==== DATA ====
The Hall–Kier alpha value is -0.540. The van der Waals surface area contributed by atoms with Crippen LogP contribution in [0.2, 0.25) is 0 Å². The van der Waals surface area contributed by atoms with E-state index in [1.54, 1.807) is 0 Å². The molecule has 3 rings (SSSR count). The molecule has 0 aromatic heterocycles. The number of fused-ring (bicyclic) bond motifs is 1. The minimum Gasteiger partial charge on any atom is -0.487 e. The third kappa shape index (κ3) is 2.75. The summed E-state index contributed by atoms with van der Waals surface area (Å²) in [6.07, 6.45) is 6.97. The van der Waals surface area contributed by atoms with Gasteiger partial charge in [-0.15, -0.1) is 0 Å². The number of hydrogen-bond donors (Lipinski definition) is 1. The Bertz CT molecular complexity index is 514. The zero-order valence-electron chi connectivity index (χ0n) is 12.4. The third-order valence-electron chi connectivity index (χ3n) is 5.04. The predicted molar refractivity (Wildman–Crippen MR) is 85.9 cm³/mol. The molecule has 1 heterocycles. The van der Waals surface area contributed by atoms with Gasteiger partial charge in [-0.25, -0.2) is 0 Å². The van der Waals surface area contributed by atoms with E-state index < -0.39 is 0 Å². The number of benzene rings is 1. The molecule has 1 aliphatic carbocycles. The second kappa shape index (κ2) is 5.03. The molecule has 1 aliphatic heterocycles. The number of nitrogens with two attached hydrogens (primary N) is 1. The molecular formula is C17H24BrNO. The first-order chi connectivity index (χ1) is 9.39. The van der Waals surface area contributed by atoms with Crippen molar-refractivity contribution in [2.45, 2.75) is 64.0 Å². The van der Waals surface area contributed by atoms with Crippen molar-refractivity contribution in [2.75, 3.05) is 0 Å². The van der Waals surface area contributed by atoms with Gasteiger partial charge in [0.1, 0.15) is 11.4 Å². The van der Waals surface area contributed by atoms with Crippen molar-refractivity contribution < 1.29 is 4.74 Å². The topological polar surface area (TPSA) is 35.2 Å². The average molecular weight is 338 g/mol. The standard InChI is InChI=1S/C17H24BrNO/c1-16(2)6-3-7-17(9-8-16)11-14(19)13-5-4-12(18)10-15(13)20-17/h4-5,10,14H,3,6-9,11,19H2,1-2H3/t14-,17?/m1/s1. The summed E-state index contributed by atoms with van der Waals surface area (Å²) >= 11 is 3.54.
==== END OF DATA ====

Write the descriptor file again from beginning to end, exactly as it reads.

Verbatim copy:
The Hall–Kier alpha value is -0.540. The van der Waals surface area contributed by atoms with Crippen LogP contribution in [0.2, 0.25) is 0 Å². The van der Waals surface area contributed by atoms with E-state index in [1.54, 1.807) is 0 Å². The molecule has 3 rings (SSSR count). The molecule has 0 aromatic heterocycles. The number of fused-ring (bicyclic) bond motifs is 1. The minimum Gasteiger partial charge on any atom is -0.487 e. The third kappa shape index (κ3) is 2.75. The summed E-state index contributed by atoms with van der Waals surface area (Å²) in [6.07, 6.45) is 6.97. The van der Waals surface area contributed by atoms with Gasteiger partial charge in [-0.15, -0.1) is 0 Å². The number of hydrogen-bond donors (Lipinski definition) is 1. The Bertz CT molecular complexity index is 514. The zero-order valence-electron chi connectivity index (χ0n) is 12.4. The third-order valence-electron chi connectivity index (χ3n) is 5.04. The predicted molar refractivity (Wildman–Crippen MR) is 85.9 cm³/mol. The molecule has 1 heterocycles. The van der Waals surface area contributed by atoms with Gasteiger partial charge in [-0.25, -0.2) is 0 Å². The van der Waals surface area contributed by atoms with E-state index < -0.39 is 0 Å². The number of benzene rings is 1. The molecule has 1 aliphatic carbocycles. The second kappa shape index (κ2) is 5.03. The molecule has 1 aliphatic heterocycles. The number of nitrogens with two attached hydrogens (primary N) is 1. The molecular formula is C17H24BrNO. The first-order chi connectivity index (χ1) is 9.39. The van der Waals surface area contributed by atoms with Crippen molar-refractivity contribution in [2.45, 2.75) is 64.0 Å². The van der Waals surface area contributed by atoms with Crippen molar-refractivity contribution in [2.75, 3.05) is 0 Å². The van der Waals surface area contributed by atoms with Gasteiger partial charge in [0.1, 0.15) is 11.4 Å². The van der Waals surface area contributed by atoms with Crippen molar-refractivity contribution < 1.29 is 4.74 Å². The topological polar surface area (TPSA) is 35.2 Å². The average molecular weight is 338 g/mol. The standard InChI is InChI=1S/C17H24BrNO/c1-16(2)6-3-7-17(9-8-16)11-14(19)13-5-4-12(18)10-15(13)20-17/h4-5,10,14H,3,6-9,11,19H2,1-2H3/t14-,17?/m1/s1. The summed E-state index contributed by atoms with van der Waals surface area (Å²) >= 11 is 3.54.